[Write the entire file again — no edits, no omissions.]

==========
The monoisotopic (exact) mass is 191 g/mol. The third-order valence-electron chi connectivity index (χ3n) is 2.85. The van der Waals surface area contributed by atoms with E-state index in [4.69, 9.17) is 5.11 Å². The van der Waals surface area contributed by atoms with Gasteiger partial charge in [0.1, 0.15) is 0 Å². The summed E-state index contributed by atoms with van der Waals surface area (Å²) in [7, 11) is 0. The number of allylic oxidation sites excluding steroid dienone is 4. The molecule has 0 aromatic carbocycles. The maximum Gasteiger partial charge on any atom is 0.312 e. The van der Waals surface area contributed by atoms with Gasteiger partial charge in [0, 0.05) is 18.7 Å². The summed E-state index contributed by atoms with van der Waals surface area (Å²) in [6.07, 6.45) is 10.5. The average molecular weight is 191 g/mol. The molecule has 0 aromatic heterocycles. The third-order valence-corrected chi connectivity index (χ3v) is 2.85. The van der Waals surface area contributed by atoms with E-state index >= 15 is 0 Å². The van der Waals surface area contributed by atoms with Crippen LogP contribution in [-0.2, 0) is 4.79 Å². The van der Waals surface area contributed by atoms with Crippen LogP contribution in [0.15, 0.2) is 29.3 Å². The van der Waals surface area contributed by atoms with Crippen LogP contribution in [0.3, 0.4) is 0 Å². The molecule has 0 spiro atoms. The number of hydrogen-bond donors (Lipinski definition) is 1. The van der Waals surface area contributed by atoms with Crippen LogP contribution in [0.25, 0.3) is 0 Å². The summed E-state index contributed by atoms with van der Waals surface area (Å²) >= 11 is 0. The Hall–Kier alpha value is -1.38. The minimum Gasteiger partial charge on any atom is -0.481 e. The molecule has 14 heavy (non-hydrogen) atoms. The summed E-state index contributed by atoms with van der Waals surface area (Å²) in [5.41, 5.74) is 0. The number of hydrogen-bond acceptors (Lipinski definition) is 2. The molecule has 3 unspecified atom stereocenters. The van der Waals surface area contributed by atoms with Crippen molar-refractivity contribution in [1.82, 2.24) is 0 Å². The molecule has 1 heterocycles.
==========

The monoisotopic (exact) mass is 191 g/mol. The third-order valence-electron chi connectivity index (χ3n) is 2.85. The van der Waals surface area contributed by atoms with E-state index in [4.69, 9.17) is 5.11 Å². The van der Waals surface area contributed by atoms with Gasteiger partial charge in [0.1, 0.15) is 0 Å². The summed E-state index contributed by atoms with van der Waals surface area (Å²) in [7, 11) is 0. The number of allylic oxidation sites excluding steroid dienone is 4. The molecule has 0 aromatic carbocycles. The maximum Gasteiger partial charge on any atom is 0.312 e. The van der Waals surface area contributed by atoms with Gasteiger partial charge in [0, 0.05) is 18.7 Å². The summed E-state index contributed by atoms with van der Waals surface area (Å²) in [6.07, 6.45) is 10.5. The average molecular weight is 191 g/mol. The molecule has 0 aromatic heterocycles. The third-order valence-corrected chi connectivity index (χ3v) is 2.85. The van der Waals surface area contributed by atoms with E-state index >= 15 is 0 Å². The van der Waals surface area contributed by atoms with Crippen LogP contribution in [-0.2, 0) is 4.79 Å². The van der Waals surface area contributed by atoms with Crippen LogP contribution in [0.15, 0.2) is 29.3 Å². The van der Waals surface area contributed by atoms with Crippen LogP contribution in [0.3, 0.4) is 0 Å². The molecule has 0 spiro atoms. The number of hydrogen-bond donors (Lipinski definition) is 1. The van der Waals surface area contributed by atoms with Crippen LogP contribution in [0.25, 0.3) is 0 Å². The summed E-state index contributed by atoms with van der Waals surface area (Å²) >= 11 is 0. The Hall–Kier alpha value is -1.38. The minimum Gasteiger partial charge on any atom is -0.481 e. The molecule has 14 heavy (non-hydrogen) atoms. The summed E-state index contributed by atoms with van der Waals surface area (Å²) in [5.41, 5.74) is 0. The number of hydrogen-bond acceptors (Lipinski definition) is 2. The molecule has 3 unspecified atom stereocenters. The van der Waals surface area contributed by atoms with Crippen molar-refractivity contribution in [1.82, 2.24) is 0 Å². The molecule has 1 heterocycles.